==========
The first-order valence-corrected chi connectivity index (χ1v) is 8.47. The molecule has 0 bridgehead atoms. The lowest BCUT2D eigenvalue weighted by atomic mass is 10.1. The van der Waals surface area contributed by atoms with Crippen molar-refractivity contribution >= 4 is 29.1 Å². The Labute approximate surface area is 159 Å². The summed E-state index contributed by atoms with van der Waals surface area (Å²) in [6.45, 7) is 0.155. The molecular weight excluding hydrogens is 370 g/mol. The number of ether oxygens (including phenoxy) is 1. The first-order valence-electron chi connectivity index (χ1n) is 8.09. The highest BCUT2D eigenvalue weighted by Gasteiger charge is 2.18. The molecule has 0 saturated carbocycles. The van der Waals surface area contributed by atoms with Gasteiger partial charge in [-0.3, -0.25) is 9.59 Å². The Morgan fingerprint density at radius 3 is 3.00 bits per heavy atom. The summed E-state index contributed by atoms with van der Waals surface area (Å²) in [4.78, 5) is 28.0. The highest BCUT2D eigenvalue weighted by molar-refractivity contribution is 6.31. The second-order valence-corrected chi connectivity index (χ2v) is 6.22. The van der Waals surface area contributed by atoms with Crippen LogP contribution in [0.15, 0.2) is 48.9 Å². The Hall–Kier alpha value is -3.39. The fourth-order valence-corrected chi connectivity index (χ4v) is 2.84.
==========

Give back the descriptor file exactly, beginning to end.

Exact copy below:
The first-order valence-corrected chi connectivity index (χ1v) is 8.47. The molecule has 0 bridgehead atoms. The lowest BCUT2D eigenvalue weighted by atomic mass is 10.1. The van der Waals surface area contributed by atoms with Crippen molar-refractivity contribution >= 4 is 29.1 Å². The Labute approximate surface area is 159 Å². The summed E-state index contributed by atoms with van der Waals surface area (Å²) in [6.45, 7) is 0.155. The molecular weight excluding hydrogens is 370 g/mol. The number of ether oxygens (including phenoxy) is 1. The first-order valence-electron chi connectivity index (χ1n) is 8.09. The highest BCUT2D eigenvalue weighted by Gasteiger charge is 2.18. The molecule has 0 saturated carbocycles. The van der Waals surface area contributed by atoms with Gasteiger partial charge in [-0.3, -0.25) is 9.59 Å². The Morgan fingerprint density at radius 3 is 3.00 bits per heavy atom. The summed E-state index contributed by atoms with van der Waals surface area (Å²) in [4.78, 5) is 28.0. The highest BCUT2D eigenvalue weighted by molar-refractivity contribution is 6.31. The second-order valence-corrected chi connectivity index (χ2v) is 6.22. The van der Waals surface area contributed by atoms with Crippen LogP contribution in [0.15, 0.2) is 48.9 Å². The Hall–Kier alpha value is -3.39. The fourth-order valence-corrected chi connectivity index (χ4v) is 2.84.